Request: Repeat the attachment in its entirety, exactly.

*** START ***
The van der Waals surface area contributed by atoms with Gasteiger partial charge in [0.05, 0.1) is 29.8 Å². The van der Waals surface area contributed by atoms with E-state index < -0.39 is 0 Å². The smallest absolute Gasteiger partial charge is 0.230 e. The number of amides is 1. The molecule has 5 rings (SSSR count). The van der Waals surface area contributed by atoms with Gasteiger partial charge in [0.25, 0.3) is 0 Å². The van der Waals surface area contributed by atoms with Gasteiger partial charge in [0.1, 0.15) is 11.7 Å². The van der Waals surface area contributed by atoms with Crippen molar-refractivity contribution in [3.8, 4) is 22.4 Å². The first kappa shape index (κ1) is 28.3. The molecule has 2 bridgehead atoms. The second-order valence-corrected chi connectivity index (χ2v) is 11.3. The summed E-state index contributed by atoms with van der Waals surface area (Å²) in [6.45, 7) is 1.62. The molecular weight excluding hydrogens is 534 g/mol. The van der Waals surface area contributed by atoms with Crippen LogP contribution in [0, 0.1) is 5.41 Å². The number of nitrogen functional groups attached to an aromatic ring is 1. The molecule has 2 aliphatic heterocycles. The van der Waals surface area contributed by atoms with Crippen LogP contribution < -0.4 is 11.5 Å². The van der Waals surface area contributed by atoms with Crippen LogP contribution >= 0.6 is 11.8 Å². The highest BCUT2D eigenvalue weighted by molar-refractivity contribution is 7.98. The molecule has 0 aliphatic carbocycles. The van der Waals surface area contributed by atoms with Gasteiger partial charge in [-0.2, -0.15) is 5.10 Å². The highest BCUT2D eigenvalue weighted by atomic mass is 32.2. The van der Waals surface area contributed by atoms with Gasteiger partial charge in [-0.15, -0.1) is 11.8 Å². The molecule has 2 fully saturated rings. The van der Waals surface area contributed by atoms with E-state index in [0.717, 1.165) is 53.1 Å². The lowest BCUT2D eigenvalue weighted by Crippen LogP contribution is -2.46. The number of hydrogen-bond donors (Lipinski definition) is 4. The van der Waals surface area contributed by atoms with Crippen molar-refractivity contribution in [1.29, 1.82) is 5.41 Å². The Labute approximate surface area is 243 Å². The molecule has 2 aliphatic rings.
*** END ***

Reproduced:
The van der Waals surface area contributed by atoms with Gasteiger partial charge in [0.05, 0.1) is 29.8 Å². The van der Waals surface area contributed by atoms with E-state index < -0.39 is 0 Å². The smallest absolute Gasteiger partial charge is 0.230 e. The number of amides is 1. The molecule has 5 rings (SSSR count). The van der Waals surface area contributed by atoms with Gasteiger partial charge in [0.25, 0.3) is 0 Å². The van der Waals surface area contributed by atoms with Gasteiger partial charge in [0.1, 0.15) is 11.7 Å². The van der Waals surface area contributed by atoms with Crippen molar-refractivity contribution in [3.8, 4) is 22.4 Å². The first kappa shape index (κ1) is 28.3. The molecule has 2 bridgehead atoms. The second-order valence-corrected chi connectivity index (χ2v) is 11.3. The summed E-state index contributed by atoms with van der Waals surface area (Å²) in [6.45, 7) is 1.62. The molecular weight excluding hydrogens is 534 g/mol. The van der Waals surface area contributed by atoms with Crippen LogP contribution in [0, 0.1) is 5.41 Å². The number of nitrogen functional groups attached to an aromatic ring is 1. The molecule has 2 aliphatic heterocycles. The van der Waals surface area contributed by atoms with Crippen LogP contribution < -0.4 is 11.5 Å². The van der Waals surface area contributed by atoms with Crippen LogP contribution >= 0.6 is 11.8 Å². The highest BCUT2D eigenvalue weighted by molar-refractivity contribution is 7.98. The molecule has 0 aliphatic carbocycles. The van der Waals surface area contributed by atoms with Gasteiger partial charge in [-0.2, -0.15) is 5.10 Å². The highest BCUT2D eigenvalue weighted by atomic mass is 32.2. The van der Waals surface area contributed by atoms with Gasteiger partial charge in [-0.15, -0.1) is 11.8 Å². The molecule has 2 fully saturated rings. The van der Waals surface area contributed by atoms with E-state index in [0.717, 1.165) is 53.1 Å². The lowest BCUT2D eigenvalue weighted by Crippen LogP contribution is -2.46. The number of hydrogen-bond donors (Lipinski definition) is 4. The van der Waals surface area contributed by atoms with Crippen molar-refractivity contribution in [1.29, 1.82) is 5.41 Å². The Labute approximate surface area is 243 Å². The molecule has 2 aliphatic rings.